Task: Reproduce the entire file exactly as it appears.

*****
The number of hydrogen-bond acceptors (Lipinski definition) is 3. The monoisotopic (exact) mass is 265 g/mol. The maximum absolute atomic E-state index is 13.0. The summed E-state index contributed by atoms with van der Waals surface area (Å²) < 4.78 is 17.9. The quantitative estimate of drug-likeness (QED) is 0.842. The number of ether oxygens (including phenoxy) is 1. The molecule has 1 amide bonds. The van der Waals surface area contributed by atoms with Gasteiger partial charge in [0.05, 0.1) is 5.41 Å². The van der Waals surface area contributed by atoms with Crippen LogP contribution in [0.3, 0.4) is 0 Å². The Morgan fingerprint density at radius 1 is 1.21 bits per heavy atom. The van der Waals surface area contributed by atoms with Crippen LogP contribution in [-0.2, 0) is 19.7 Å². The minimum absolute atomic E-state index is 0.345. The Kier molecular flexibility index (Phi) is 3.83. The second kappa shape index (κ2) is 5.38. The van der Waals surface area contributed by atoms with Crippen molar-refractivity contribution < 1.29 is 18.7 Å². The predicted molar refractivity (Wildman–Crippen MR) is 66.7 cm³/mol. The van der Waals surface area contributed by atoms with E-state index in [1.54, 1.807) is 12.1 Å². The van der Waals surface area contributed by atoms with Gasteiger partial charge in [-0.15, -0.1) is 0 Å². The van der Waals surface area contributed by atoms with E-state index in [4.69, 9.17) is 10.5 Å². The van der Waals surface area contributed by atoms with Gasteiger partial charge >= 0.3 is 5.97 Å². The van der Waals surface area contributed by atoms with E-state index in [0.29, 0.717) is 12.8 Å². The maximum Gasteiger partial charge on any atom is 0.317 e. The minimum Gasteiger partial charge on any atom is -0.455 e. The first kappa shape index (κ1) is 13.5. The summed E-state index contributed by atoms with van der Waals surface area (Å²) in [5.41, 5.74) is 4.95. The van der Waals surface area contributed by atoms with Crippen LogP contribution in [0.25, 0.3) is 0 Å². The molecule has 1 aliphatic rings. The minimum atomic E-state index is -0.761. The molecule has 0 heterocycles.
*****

The number of hydrogen-bond acceptors (Lipinski definition) is 3. The monoisotopic (exact) mass is 265 g/mol. The maximum absolute atomic E-state index is 13.0. The summed E-state index contributed by atoms with van der Waals surface area (Å²) < 4.78 is 17.9. The quantitative estimate of drug-likeness (QED) is 0.842. The number of ether oxygens (including phenoxy) is 1. The molecule has 1 amide bonds. The van der Waals surface area contributed by atoms with Gasteiger partial charge in [0.05, 0.1) is 5.41 Å². The van der Waals surface area contributed by atoms with Crippen LogP contribution in [0.3, 0.4) is 0 Å². The Morgan fingerprint density at radius 1 is 1.21 bits per heavy atom. The van der Waals surface area contributed by atoms with Crippen LogP contribution in [-0.2, 0) is 19.7 Å². The minimum absolute atomic E-state index is 0.345. The Kier molecular flexibility index (Phi) is 3.83. The second kappa shape index (κ2) is 5.38. The van der Waals surface area contributed by atoms with Crippen molar-refractivity contribution < 1.29 is 18.7 Å². The predicted molar refractivity (Wildman–Crippen MR) is 66.7 cm³/mol. The van der Waals surface area contributed by atoms with E-state index in [1.54, 1.807) is 12.1 Å². The van der Waals surface area contributed by atoms with Gasteiger partial charge in [-0.15, -0.1) is 0 Å². The van der Waals surface area contributed by atoms with E-state index in [4.69, 9.17) is 10.5 Å². The van der Waals surface area contributed by atoms with Gasteiger partial charge >= 0.3 is 5.97 Å². The van der Waals surface area contributed by atoms with E-state index in [0.29, 0.717) is 12.8 Å². The maximum Gasteiger partial charge on any atom is 0.317 e. The minimum Gasteiger partial charge on any atom is -0.455 e. The first kappa shape index (κ1) is 13.5. The summed E-state index contributed by atoms with van der Waals surface area (Å²) in [5.41, 5.74) is 4.95. The van der Waals surface area contributed by atoms with Crippen LogP contribution in [0.25, 0.3) is 0 Å². The molecule has 1 aliphatic rings. The minimum atomic E-state index is -0.761. The molecule has 0 heterocycles.